Published June 21, 2005
Volume 13, Number 6

Summer Camps for Students Bring the Joy of Writing to Hacienda School

The Early Learning Institute, which operates both the Hacienda Child Development Center and Hacienda School as well as similar facilities in Palo Alto and San Jose, is sponsoring two writing camps this summer for students in grades one through eight.

“Writing is inherently interesting,” says Peter Glassman, Ph.D., the executive director of Curriculum and Instruction for ELI’s elementary and middle schools and a former professor of English and director of the Freshman Writing Program at Columbia. “I think people are fearful of writing. Most people don’t practice writing, especially in the Modern Age. We rarely write letters anymore; very few people keep journals anymore. (At the schools), we try to domesticate writing, as it were, by giving students lots of practice in it but also to appreciate the joy that all authors feel in being able to craft sentences, design paragraphs, express their own thoughts, and persuade and move other people, and we keep finding that children come to love the work once they cease to be afraid of it.”

While the ability to write well has taken on added significance in light of the recent addition of a writing portion to the SAT, Dr. Glassman believes that writing well is an important tool in a child’s ability to think both critically and in an organized manner.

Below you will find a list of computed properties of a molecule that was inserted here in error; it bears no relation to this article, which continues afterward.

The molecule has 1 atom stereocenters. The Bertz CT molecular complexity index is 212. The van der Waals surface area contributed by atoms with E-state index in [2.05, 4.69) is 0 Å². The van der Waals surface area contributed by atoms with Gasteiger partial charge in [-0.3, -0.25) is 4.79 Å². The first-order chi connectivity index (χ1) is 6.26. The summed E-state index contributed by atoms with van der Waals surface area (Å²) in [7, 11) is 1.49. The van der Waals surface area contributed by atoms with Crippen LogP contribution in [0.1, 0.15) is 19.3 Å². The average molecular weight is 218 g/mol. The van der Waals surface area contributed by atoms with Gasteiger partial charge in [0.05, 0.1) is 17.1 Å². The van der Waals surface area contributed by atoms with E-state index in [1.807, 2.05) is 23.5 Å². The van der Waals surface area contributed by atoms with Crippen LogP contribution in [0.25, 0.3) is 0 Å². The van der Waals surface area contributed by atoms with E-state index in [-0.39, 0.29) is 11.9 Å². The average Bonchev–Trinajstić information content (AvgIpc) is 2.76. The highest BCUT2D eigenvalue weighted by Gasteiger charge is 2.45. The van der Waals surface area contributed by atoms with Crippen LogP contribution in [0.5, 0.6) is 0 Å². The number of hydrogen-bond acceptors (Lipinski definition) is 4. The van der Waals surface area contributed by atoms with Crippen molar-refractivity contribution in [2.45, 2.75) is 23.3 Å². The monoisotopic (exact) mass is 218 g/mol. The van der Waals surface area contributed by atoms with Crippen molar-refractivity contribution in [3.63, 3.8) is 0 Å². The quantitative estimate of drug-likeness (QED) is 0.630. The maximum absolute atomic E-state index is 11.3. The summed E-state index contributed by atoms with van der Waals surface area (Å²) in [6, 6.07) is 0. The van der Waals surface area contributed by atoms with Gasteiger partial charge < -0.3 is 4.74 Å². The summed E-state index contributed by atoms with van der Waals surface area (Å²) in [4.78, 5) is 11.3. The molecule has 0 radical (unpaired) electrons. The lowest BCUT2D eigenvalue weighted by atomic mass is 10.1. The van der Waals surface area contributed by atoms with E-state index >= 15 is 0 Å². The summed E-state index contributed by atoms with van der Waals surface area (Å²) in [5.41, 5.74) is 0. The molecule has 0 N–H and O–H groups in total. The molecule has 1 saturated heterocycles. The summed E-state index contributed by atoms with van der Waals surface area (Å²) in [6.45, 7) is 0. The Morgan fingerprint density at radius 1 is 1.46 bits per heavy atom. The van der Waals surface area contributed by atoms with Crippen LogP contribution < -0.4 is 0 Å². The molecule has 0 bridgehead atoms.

“We teach writing typically as part of core thinking skills and also as part of children’s ability to express themselves and to communicate the knowledge and sensibility that they acquire,” he says.

It may seem odd to use the word “camp” for activities with such important goals, but Dr. Glassman explains that this word was chosen very carefully.

“We use the word ‘camp’ deliberately, with clear intent. We want the children to enjoy and appreciate writing just as they might enjoy or appreciate swimming or soccer or other kinds of camp activities.”

The two, one-week camps, which will be taught in groups corresponding with different grade levels, will each focus on a different topic

“The first week will focus on expository writing: analysis, description, persuasion. The second week will concentrate on creative writing. The two really are closely associated activities: all expository writing is creative by its essence and creative writing needs to be explicative and persuasive, too.”

Classwork will include readings and discussions and each day will include opportunities for recreational and social activities. Students will receive individual evaluations of their writing at the end of each week along with recommendations for follow-up activities. Dr. Glassman will be assisted by Charles Bernstein, Ph.D., the president of ELI, as well as writing teachers from the Emerson and Hacienda Schools.

The Writing Camps will be held at Hacienda School the weeks of July 25 and August 1. Classes are held from 9:00 a.m. to 4:00 p.m. each day, with extended care available at no charge. Tuition is $500 for one week and $800 for two weeks. Students must register in advance. For additional information, e-mail writing@headsup.org or call (925) 485-5750.


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